If there are small kids near, you have surely noticed. They do not need to learn to say NO.
Almost automatically, they always say NO to everything.
- Come for dinner. No.
- Wash your hands. No.
- Give grandma a kiss. No.
- Help me with the laundry. No.
However, adults tend to automatically say YES to everything.
- Get me the data. Yes.
- Arrange the meeting. Yes.
- Help me with the report. Yes.
- Take care of the minutes. Yes.
In one way or another, we were taught according to these principles:
- Be kind.
- Helps others.
- Collaborate with the team.
- Please your boss.
These are the attitudes that are valued and rewarded in our family, social and work environments.
In most cases, all this inevitably turns into a great problem when it comes to say NO.
It seems that saying NO turns us into rude, impolite and selfish people, as well as irresponsible professionals or worse workers. That’s not the case.
The bright side.
It is in your nature as a human to be satisfied when you feel useful, believe you are needed and knowing that someone else is better thanks to you.
If you help a colleague finish a presentation, you are a good colleague.
If you stay two extra hours to complete a report, you are a good employee.
If you agree to arrange the follow-up meeting again, you are a good professional.
And, at least, you then feel great because you’re doing what you have to. You’re being nice, you’re helping others, you’re collaborating with your team and pleasing your boss. Can anyone ask for more?
The not-so-bright side.
Of course, you can and should ask for more.
You can start by asking yourself what is wrong with you, with your time, your well-being, and your life.
How will helping your partner finish their presentation impact your day?
How will your plans be affected if you stay two more hours to finish a report?
What happens to the rest of your work if you newly agree to arrange the follow-up meeting?
There’s a problem if you don’t know how to set limits, if saying yes is automatic because it’s the correct thing and you don’t even consider saying NO to a colleague, a boss or someone who needs you.
There’s a problem if you work non-stop, if you forget about yourself and are unable to take into account your situation, your needs or your interests. In the long run, you will have a hard time meeting deadlines and keeping your promises. There will be problems related to a lack of trust, your interpersonal relationships will deteriorate since you’ll feel resentful thinking they abuse of your good will.
Saying NO is an art.
And like art, it must be learned, practiced and cultivated.
You can’t automatically say NO. It must be said in the right way and without damaging the relationship with the other person.
The art of saying NO requires learning to say NO and acquiring the ability to do it skillfully and easily.
“The most important thing I learned to do after I turned 40 was to say NO when it is NO“.Gabriel García Márquez
Learn to say NO: take care of your self-esteem and enhance your self-confidence.
To learn how to say NO, just follow these 3 simple steps:
- Don’t be impulsive and take your time before answering a request. It can be minutes, hours or days if necessary. It’s as easy as saying “please, allow me a couple of hours to think about it; I don’t want to commit to something that I can’t deliver”.
- Think about what it means to agree to the request and the positive and negative consequences it has for you. For example: your urgent or important tasks, meetings, free time, personal commitments, etc.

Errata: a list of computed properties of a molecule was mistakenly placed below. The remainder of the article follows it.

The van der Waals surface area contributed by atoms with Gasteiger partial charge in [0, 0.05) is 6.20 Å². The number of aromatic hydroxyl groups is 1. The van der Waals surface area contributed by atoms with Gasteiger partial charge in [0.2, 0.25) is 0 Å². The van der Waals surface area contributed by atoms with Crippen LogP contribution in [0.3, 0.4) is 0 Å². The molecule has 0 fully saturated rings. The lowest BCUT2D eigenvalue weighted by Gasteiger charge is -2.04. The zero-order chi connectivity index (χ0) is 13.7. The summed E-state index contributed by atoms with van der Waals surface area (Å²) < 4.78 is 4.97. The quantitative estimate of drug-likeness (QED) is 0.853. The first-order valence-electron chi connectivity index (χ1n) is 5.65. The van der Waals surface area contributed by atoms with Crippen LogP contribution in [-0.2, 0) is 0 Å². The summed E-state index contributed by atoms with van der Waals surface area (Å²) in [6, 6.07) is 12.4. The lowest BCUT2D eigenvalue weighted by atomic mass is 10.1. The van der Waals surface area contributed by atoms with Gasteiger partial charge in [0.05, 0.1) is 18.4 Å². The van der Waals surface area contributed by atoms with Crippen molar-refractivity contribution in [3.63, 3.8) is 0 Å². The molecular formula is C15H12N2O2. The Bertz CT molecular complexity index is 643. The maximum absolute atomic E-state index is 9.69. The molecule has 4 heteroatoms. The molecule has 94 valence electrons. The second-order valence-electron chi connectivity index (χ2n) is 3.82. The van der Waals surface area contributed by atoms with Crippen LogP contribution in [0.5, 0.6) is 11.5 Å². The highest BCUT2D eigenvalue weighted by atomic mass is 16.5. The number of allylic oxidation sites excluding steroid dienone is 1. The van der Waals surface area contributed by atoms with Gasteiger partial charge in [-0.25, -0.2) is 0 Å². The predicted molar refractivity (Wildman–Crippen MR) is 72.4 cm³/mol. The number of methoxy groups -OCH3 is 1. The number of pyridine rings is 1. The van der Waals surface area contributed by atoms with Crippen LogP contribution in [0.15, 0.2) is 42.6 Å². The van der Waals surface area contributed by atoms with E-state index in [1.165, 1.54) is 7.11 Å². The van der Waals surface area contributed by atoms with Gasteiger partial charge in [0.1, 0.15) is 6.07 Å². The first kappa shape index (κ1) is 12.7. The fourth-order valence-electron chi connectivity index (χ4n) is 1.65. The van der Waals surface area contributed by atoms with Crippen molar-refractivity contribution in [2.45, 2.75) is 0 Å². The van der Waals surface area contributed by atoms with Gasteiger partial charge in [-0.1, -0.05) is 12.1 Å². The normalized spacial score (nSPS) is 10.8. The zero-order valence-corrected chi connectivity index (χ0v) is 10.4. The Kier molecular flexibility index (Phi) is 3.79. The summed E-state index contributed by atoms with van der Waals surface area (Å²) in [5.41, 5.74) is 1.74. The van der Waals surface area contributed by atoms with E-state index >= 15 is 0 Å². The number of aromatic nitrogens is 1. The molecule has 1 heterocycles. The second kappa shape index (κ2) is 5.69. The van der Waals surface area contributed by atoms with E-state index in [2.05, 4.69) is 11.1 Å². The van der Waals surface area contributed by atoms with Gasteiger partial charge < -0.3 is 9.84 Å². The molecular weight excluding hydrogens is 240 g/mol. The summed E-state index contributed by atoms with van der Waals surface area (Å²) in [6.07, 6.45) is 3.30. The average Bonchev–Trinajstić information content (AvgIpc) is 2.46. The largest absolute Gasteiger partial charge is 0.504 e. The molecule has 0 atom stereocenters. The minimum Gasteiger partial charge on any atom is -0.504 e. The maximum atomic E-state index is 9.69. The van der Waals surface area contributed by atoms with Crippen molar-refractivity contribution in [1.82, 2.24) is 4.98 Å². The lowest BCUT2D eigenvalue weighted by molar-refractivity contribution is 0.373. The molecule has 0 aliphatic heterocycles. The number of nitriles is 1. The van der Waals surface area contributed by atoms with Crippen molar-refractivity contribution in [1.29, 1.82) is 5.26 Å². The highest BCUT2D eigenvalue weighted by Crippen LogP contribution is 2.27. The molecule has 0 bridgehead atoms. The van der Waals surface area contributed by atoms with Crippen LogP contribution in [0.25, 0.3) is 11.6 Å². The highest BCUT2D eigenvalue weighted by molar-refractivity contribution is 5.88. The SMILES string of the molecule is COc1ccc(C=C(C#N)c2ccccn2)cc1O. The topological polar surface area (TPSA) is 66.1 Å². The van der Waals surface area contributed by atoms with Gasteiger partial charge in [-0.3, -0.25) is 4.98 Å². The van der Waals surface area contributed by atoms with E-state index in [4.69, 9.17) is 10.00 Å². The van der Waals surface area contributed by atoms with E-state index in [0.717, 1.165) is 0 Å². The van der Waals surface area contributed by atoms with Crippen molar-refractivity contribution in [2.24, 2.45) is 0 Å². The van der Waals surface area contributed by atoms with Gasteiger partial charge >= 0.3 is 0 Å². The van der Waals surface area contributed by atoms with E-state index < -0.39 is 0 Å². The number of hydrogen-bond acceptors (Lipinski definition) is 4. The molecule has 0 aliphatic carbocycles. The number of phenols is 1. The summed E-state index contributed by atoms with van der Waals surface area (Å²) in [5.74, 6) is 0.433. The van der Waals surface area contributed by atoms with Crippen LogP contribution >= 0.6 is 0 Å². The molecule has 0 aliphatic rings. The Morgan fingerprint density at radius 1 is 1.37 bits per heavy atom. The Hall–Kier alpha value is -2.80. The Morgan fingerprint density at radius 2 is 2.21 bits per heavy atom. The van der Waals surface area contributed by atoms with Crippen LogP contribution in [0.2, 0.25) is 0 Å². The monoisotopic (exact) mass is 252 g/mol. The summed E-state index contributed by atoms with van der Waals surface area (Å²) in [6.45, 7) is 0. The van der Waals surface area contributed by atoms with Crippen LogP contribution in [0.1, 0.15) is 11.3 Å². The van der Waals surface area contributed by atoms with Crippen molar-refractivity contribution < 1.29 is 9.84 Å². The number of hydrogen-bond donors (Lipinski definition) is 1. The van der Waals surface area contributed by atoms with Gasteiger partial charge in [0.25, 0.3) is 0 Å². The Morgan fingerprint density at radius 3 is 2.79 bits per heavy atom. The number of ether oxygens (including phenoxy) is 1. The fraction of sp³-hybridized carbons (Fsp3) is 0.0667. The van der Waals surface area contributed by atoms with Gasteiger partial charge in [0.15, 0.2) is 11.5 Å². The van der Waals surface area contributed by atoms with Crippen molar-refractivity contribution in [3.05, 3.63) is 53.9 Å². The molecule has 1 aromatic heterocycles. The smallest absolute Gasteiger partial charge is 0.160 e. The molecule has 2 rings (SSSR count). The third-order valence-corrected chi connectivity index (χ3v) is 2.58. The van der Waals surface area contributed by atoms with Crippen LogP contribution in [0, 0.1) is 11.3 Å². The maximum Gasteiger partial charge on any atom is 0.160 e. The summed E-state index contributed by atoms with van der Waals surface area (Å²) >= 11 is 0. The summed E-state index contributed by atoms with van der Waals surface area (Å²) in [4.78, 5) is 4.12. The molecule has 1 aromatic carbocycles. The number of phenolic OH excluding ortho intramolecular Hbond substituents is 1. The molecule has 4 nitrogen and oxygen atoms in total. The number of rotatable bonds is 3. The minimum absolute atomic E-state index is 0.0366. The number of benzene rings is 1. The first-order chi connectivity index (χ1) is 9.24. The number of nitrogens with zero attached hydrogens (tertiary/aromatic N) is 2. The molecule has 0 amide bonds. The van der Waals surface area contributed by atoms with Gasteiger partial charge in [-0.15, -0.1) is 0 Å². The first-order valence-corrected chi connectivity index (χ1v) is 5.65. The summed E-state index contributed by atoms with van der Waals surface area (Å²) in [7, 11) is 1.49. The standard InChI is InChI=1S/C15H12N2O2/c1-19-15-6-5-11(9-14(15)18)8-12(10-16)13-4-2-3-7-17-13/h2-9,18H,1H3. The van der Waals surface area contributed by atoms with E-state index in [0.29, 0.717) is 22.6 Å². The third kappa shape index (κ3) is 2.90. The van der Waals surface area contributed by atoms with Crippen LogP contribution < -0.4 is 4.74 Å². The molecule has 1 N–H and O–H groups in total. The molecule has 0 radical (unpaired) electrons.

- If your answer is NO, convey it assertively, confidently, and with empathy. Don’t offer more explanations than necessary to avoid exposing your decision to debate. It is your decision; you know better than anyone the reasons. You can say, for example, “I’m sorry, but my hands are full and I won’t be able to help this time”.
Acquire the ability to say NO: perfection and automation.
To acquire the ability to say NO, as with any other, you must practice and practice. Practice leads to the ability’s improvement, to master it and to be able to do it automatically.
You only need two things to get to say NO when it is NO:
- Be very sure of yourself and have a high self-esteem. Connect with your needs, focus on what you really want and prioritize how you are and what your situation is. When you say NO, you also say to the world and to yourself that you are important, that you know what you can or cannot do and, above all, that you have every right in the world to decline.
- You must be willing to give up flattery, and to be recognized as kind and helpful. Saying NO comes at the price of giving up on being needed, flattered, and continually admired for your constant generosity, availability, and sacrifice.
Do you want to learn to say NO?
Give up being the most popular colleague or employee due to your absolute availability and your praised spirit of sacrifice for the team.
Always keep your needs, situation and priorities in mind. You come first.
Of course, say NO loud and clear, as if it were being said to you. Say NO in an assertive and empathic way.
And remember: prioritizing your needs and desires is not a sign of selfishness, but of responsibility, self-esteem and maturity.
Try it today and let me know how it works for you or what problems you encountered.
Thank you and see you soon,
Cristina PS: There is much more about the art of saying NO that I will reveal in future posts. For example, the expectations of your requests or what happens to us when we ask for something and the answer is NO. In the meantime, if you liked this post and want to know more, I recommend the book The Art of Saying No by Hedwig Kellner or or this article from the Harvard Business Review. You’re also welcome to drop us a line. We’ll be thrilled to know about you, answer your questions and tell you everything you want to know.